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Montevideo, April 16th 2024 - 23:25 UTC

 

 

Moody's: Major devaluation of Mexican peso forecast

Monday, October 24th 2022 - 09:30 UTC
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The stability between Mexico's peso and the US dollar has turned the Latin American country into a relatively expensive economy as per international standards The stability between Mexico's peso and the US dollar has turned the Latin American country into a relatively expensive economy as per international standards

According to the credit rating agency Moody's, a devaluation of around 20% of the Mexican peso against the US dollar would be imminent and might take place later this year or in early 2023, it was reported.

The risk-measuring organization came to these conclusions due to the “ongoing monetary tightening” in the United States despite President Andrés Manuel López Obrador (AMLO) constantly boasting that the Mexican currency has managed to resist “against all odds” through the current instability and recession.

Moody's experts said in a report titled “The Coming Depreciation” which compares the 2009 and 2020 crises, the depreciation of the Mexican peso seems “imminent” since the same conditions of the previous cycle of interest rate hikes by the US Federal Reserve (FED) that began in 2015 are being replicated.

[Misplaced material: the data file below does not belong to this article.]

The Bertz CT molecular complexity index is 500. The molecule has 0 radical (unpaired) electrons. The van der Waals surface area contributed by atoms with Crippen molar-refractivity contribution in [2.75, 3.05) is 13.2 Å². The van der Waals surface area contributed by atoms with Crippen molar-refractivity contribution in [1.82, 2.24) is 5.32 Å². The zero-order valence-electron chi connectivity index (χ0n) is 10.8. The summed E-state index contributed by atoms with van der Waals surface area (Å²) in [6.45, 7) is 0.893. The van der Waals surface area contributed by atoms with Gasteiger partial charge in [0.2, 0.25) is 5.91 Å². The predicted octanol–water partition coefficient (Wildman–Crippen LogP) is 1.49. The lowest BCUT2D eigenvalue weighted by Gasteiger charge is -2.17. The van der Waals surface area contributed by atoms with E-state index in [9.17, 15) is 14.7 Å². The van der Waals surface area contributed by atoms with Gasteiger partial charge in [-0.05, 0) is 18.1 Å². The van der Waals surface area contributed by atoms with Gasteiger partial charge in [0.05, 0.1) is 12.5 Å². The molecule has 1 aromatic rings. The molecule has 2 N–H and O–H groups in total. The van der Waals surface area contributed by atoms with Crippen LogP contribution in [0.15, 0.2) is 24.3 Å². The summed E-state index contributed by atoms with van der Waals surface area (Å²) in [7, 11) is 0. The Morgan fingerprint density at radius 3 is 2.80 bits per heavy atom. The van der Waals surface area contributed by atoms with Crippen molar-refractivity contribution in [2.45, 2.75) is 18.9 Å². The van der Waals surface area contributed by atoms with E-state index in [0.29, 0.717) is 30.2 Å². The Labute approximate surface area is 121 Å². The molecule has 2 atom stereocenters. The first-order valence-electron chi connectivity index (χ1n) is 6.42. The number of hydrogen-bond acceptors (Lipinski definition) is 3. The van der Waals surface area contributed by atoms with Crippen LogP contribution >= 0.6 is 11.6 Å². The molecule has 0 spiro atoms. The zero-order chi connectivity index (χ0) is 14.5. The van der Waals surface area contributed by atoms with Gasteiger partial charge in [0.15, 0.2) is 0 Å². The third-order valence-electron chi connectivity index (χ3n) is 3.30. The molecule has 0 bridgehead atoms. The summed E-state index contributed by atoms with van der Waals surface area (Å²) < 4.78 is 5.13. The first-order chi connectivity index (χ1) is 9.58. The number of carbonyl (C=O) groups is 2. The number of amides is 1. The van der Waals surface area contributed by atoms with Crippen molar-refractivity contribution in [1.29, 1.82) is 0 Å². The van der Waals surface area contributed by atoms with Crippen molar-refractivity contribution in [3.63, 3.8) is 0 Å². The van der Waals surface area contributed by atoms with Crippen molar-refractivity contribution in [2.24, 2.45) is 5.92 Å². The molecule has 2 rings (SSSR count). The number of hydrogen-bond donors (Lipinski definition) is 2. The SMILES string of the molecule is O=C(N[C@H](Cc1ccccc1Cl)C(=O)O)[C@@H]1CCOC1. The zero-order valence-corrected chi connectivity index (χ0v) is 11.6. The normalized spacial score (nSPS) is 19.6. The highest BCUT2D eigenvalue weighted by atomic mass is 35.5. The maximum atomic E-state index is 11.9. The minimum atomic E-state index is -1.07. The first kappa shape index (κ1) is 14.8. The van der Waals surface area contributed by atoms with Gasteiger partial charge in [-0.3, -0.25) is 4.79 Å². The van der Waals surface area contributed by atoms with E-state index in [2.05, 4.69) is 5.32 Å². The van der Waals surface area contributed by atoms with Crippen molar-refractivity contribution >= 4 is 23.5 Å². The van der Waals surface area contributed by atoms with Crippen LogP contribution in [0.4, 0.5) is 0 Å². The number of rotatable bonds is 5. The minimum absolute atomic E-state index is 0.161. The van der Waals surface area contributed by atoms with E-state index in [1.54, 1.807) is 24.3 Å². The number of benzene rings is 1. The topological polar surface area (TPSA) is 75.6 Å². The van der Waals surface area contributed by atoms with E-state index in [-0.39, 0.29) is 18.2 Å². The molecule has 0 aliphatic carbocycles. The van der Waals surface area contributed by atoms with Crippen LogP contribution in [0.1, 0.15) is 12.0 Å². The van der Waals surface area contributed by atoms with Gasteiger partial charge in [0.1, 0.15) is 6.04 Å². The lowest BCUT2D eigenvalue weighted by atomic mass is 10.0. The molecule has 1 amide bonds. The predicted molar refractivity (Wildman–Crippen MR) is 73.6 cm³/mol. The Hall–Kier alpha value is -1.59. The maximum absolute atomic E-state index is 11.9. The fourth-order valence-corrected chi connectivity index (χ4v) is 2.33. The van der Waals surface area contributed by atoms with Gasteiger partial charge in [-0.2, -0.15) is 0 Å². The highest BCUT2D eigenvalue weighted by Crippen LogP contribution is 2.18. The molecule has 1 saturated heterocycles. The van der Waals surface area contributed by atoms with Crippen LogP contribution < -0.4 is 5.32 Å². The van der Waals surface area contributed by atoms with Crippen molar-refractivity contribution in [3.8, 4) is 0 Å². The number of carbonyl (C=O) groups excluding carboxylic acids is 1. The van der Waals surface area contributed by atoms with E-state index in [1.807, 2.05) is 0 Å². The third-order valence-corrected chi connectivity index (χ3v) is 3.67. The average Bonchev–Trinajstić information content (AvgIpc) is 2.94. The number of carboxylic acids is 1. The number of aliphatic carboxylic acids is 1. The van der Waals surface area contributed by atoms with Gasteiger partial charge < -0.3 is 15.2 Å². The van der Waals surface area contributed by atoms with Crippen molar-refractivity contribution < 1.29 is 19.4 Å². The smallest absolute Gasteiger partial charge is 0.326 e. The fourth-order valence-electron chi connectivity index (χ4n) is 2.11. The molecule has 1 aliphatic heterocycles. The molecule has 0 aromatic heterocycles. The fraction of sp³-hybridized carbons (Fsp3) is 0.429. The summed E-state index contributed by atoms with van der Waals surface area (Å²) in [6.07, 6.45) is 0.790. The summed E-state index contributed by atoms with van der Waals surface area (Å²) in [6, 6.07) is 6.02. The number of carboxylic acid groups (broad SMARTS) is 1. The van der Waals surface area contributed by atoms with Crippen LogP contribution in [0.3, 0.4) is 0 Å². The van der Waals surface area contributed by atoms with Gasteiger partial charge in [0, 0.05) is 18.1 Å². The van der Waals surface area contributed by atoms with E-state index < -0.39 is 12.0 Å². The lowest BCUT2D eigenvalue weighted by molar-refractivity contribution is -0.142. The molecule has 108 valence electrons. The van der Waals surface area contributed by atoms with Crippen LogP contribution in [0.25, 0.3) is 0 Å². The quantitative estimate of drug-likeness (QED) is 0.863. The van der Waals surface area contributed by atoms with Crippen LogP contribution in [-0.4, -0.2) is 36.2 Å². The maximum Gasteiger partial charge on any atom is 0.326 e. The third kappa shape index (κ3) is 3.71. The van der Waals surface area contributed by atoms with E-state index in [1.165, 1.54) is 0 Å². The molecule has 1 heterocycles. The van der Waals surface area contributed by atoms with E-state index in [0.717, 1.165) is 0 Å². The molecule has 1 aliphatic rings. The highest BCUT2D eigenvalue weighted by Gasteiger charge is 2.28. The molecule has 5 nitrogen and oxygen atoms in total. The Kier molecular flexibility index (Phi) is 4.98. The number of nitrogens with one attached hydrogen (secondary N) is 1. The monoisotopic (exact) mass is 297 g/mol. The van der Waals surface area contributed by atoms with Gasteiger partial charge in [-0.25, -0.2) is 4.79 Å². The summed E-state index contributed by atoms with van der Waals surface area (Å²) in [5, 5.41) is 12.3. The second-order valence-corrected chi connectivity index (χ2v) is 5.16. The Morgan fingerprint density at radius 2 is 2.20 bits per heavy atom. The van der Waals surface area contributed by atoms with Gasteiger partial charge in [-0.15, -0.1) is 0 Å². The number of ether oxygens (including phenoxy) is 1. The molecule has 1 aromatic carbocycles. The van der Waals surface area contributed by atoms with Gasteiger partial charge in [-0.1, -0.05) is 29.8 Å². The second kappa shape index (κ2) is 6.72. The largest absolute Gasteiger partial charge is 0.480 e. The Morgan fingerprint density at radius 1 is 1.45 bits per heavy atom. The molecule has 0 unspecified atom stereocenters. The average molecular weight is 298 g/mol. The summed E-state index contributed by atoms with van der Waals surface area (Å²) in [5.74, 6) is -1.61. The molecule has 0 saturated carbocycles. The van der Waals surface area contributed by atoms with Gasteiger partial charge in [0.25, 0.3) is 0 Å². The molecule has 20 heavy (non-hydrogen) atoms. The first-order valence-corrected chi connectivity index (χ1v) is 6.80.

Mexico has so far mimicked the US Federal Reserve by increasing interest rates to curb inflation, which reached more than 8%, although food prices even doubled, due to the Russian invasion of Ukraine in a post-pandemic scenario.

Experts estimate that the upward cycle of rates in the United States will not end until 2024 in an attempt to return the inflation level to 2%, as the country suffers from the highest price index since the 80s, which could lead to a recession, with a rate of 9.1%.

AMLO criticized those who “rub their hands together” over Moodys' gloomy prediction, but warned that “they are going to be left wanting” because “it is not going to happen like this.” He insisted Mexico's economy was fine and will continue “to grow.”

The agency's report acknowledged that the Mexican peso “remained relatively stable after the initial shock generated by the pandemic in the first half of 2020” and resisted the current shocks from financial markets better than other Latin American currencies. However, monetary restrictions in the US anticipate “a depreciatory correction.”

The US dollar only grew by 0.9% against the Mexican peso since November 30, 2018, which helped control inflation in the Latin American country, at the expense of turning Mexico into a relatively expensive country, thus impacting its exports.

Bank of Mexico's Deputy Governor Gerardo Esquivel admitted last week that the country “could disassociate itself from the Federal Reserve's decisions.”

Categories: Economy, Latin America.
Tags: Mexico, Moody's.

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